How do you do it?  When I trained to be a chef, we had a new shipment of pans come into the college, and we were shown how to temper them. Loads of people complained, but I really valued that lesson because without that new shipment I may have never learnt the correct way.

What will you need? 

  • You will need your pan,
  • paper towel,
  • an oil that has a high smoke point and
  • a stovetop, of course.

When you receive your new pan, you need to wash off the manufacturing grease or oil with hot soapy water; don’t stop now or your pan will rust.

Set the pan on the stove over a high heat to dry it.

Remove the pan from the heat, let it cool a little then tip about 1 tsp – 1 tbsp of oil into the pan, (depending on the size of your pan) and wipe it around the surface making sure to cover the entire inside surface.  Leave no drips or puddles. This should be a very smooth thin coating, just enough to make the surface shiny.  If your layers are too thick between each tempering stage, you’ll end up with a surface that is tacky, bubbly and not non-stick.

Leave the frypan on the stove until it starts to smoke, then remove and allow it to cool.

Reapply more oil and wipe it around the surface, as before, leaving no drips or puddles.

Repeat this process until the whole frypan has turned black.  This black coating is what will make your surface non-stick.   It might take up to 10 coats to complete the full patina, but it is well worth it.

Now you can use your Carbon Steel frypan as you would any other non-stick frypan and when you’re finished wash with warm water and a sponge, then dry.  I quite often just put it on the hob again and give it a quick burst of heat.  Only takes a minute, or you can dry it with a paper towel or cloth.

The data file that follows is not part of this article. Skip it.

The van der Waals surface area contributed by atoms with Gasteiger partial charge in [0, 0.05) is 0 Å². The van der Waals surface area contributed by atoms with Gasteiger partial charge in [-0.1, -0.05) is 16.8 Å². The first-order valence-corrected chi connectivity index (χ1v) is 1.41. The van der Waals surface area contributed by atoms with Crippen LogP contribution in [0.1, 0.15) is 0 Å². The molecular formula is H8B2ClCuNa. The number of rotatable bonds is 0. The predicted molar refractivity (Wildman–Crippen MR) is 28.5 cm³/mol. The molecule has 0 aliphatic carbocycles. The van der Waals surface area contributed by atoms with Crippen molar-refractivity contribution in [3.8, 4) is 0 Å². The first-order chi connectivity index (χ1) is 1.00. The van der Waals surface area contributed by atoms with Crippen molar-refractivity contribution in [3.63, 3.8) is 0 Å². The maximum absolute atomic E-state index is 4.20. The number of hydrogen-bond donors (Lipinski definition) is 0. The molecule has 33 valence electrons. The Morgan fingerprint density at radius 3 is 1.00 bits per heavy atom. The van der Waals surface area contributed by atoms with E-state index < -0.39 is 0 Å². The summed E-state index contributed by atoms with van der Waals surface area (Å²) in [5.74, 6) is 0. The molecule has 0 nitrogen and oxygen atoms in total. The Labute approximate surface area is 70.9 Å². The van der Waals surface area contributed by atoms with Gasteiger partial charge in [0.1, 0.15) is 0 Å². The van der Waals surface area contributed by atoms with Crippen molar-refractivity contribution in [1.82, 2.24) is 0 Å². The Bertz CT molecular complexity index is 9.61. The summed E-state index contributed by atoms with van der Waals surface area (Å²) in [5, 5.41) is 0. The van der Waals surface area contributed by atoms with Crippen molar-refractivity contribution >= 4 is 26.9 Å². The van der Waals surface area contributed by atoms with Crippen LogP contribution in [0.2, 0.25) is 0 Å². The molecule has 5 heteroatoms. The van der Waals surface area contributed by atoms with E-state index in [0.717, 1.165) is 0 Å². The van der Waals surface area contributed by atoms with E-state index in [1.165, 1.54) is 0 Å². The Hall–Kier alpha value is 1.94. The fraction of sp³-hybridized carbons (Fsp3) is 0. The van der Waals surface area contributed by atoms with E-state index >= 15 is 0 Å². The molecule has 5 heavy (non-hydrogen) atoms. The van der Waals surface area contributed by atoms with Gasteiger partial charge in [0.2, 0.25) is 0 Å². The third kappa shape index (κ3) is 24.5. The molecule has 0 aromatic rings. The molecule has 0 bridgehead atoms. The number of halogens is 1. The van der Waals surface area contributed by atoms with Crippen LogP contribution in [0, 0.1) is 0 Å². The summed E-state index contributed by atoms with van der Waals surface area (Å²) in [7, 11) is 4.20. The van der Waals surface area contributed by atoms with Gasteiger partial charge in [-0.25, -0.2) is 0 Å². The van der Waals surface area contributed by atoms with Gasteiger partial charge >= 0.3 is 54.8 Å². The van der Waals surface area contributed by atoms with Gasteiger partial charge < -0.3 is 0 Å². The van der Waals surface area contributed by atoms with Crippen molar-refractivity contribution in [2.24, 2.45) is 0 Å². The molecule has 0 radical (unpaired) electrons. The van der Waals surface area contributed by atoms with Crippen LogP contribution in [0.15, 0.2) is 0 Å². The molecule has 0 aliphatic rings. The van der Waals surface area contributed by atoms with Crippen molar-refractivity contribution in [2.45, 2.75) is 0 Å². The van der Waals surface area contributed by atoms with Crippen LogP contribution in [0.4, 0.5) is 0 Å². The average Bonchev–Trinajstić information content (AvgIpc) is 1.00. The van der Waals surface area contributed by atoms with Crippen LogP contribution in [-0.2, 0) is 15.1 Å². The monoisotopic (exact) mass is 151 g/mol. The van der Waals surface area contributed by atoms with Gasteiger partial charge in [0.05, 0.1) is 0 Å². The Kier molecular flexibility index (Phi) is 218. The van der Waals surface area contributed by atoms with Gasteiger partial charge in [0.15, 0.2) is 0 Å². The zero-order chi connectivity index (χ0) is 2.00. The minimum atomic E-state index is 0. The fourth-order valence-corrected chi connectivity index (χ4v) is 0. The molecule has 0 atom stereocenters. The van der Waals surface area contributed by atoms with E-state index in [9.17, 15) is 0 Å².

Cast Iron Frypan or skillet or cookware

These are pretty much the same as Carbon Steel but a much heavier version. They are perfect for holding the heat in, and you’re less likely to burn your food because they heat so evenly.  Of course, if you’ve had them on the stove on full heat for ages, you’ll still burn stuff.

You’ll need to temper or create a patina on the surface as you would for carbon steel.

Non-Stick Coated Frypans

If you’ve never used one, then I suggest you purchase something small and cook up an omelette for your lunch.  You’ll get it.    Their surface makes it easy to cook food with very little oil and remove food from the pan with minimal effort.

I always use a little bit of fat (butter, oil, ghee or bacon fat if I’m cooking with it); without it, your food won’t taste as good or caramelise as well.  With a non-stick pan, you can get away with using the minimum, which makes them a relatively healthy option.

Here are some points you may not be aware of:

  • There are two main types of non-stick: one that you purchase with a coating already on it and the other that you build up a patina or coating so it will become non-stick. Both have different care instructions. More about the latter later.